Planning to measure the impact of the updated regulations is particularly important, as it can be difficult to assess the true effectiveness of previous opioid regulations and guidelines, especially because fentanyl penetration and overdose deaths continued to rise as prescriptions fell. There are conflicting reports on the effectiveness of previous regulations and guidelines, although some of these differences may be due to the population studied, the specific regulation or guideline that was implemented and studied, the outcome(s) measured, the timing of the study, and other factors. For example, 1 study of 26 states that enacted prescription opioid prescribing and/or dispending laws in 2016 and 2017 suggested opioid prescribing laws were not associated with a short-term decline in prescription opioid distribution.35 However, a larger analysis of 38 states and the District of Columbia from 2006 to 2013 “revealed that combined implementation of mandated provider review of state-run prescription drug monitoring program data and pain clinic laws” reduced opioid amounts prescribed by 8% and prescription opioid overdose death rates by 12%.36 One study that assessed outcomes of New Jersey's 2017 5-day prescribing limit and electronic medical record alert showed they were “associated with an approximately 22% greater decrease in opioid dose per new prescription” in New Jersey. 37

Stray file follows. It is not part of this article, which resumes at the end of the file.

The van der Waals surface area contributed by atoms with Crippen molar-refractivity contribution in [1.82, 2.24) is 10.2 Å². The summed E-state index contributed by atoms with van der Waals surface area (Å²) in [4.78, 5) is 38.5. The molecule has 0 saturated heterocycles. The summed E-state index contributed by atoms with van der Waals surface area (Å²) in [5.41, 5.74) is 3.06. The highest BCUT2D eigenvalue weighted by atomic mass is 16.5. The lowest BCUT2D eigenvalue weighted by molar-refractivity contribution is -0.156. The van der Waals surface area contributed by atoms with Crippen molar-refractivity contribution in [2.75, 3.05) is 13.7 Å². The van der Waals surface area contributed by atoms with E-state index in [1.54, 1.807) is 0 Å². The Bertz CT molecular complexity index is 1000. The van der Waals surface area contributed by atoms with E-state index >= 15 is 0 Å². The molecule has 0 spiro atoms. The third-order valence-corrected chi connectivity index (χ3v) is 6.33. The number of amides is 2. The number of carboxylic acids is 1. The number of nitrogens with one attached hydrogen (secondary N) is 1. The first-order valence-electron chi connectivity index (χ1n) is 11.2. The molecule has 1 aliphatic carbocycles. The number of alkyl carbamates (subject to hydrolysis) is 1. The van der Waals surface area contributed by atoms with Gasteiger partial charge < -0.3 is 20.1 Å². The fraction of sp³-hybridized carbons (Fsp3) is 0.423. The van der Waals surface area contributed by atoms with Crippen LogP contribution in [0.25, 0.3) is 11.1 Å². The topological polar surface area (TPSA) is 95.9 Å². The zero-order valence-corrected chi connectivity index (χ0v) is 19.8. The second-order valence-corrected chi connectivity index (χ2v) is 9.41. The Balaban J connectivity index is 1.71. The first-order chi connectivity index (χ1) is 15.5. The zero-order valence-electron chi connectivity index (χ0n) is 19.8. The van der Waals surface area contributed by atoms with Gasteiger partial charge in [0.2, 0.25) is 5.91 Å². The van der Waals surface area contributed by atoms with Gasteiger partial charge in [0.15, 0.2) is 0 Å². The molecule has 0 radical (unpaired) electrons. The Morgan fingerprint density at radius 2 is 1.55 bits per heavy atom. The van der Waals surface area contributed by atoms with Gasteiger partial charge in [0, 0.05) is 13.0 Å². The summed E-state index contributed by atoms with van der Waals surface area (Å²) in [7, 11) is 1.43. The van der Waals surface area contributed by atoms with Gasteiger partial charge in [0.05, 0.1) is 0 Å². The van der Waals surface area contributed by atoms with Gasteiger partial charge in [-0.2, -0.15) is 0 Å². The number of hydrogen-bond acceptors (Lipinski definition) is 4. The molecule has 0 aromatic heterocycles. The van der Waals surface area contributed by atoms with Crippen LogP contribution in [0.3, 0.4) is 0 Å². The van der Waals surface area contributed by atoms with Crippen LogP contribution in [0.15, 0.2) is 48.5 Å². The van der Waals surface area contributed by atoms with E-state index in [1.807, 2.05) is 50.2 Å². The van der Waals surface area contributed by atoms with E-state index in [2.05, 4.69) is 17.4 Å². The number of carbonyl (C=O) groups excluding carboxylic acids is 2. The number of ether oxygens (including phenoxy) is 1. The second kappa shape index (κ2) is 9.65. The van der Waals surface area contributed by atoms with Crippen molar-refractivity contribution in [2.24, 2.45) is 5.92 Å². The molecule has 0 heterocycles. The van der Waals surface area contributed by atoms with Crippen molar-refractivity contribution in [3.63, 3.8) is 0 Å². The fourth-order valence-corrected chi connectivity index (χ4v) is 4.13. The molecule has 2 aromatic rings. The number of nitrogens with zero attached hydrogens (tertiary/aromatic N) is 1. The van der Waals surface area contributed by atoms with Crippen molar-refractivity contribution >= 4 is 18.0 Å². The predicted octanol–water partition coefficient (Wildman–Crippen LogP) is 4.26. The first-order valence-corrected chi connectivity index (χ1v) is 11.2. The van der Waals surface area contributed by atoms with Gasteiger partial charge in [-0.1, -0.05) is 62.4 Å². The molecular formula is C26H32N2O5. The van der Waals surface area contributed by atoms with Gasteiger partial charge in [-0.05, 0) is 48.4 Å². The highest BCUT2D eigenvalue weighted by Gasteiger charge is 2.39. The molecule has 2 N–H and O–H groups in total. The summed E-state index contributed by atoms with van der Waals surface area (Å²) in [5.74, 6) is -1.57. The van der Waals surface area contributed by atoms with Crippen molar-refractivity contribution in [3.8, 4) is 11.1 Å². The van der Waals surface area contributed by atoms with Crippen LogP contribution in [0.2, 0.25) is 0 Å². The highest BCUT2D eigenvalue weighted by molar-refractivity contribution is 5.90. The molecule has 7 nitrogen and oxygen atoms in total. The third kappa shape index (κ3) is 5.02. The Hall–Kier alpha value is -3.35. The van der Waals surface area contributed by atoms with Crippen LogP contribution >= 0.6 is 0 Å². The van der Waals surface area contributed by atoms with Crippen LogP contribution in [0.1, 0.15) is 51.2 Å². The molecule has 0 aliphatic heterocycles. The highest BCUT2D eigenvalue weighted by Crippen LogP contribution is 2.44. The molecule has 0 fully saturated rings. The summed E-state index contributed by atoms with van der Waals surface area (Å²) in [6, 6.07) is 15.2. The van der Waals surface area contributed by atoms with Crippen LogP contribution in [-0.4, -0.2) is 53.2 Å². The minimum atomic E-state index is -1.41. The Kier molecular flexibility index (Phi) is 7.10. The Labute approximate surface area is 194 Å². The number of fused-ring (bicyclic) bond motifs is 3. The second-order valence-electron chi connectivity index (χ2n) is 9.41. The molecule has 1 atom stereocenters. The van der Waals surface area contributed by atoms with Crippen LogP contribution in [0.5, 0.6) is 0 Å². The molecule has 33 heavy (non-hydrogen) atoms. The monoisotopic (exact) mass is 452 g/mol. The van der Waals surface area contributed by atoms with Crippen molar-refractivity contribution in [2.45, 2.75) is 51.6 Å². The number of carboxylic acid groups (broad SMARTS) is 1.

Regulations and guidelines—at both the state and national levels—run the risk of garnering criticism from providers and health care professional associations for being restrictive, limiting potential access for those who benefit from therapy, potentially causing more illicit medication use in those who benefit from medically prescribed opioid therapy, and limiting physician autonomy. Specifically in New Jersey, the biggest criticism was related to the 5-day limit for the initial prescription of opioids. There were no public comments submitted for the 2022 regulation updates, suggesting that there was little concern regarding adverse effects of the regulation updates.
Due to these challenges, the updated regulations aim to make opioid prescription practices safer and more effective. The updated regulations affirm legitimate medical use in patients who benefit from the therapy while requiring prescribers to evaluate a patient's condition, history, and risk factors to develop a treatment plan with specific goals and benchmarks to assess the impact of opioid therapy.
Implications as a nationwide model
The NJ Board's updated regulations will serve as a resource and model for other states. The lessons of New Jersey's experience can be readily applied to other states, as it shows that it is not necessary to “reinvent the wheel” when developing a prevention-focused regulatory strategy. In the case of New Jersey, regulators were able to build off strong pre-existing regulations to develop updated regulations that continue to focus on safety by promoting preventative tactics while reaffirming access to legitimate opioid use in patients who benefit from the treatment.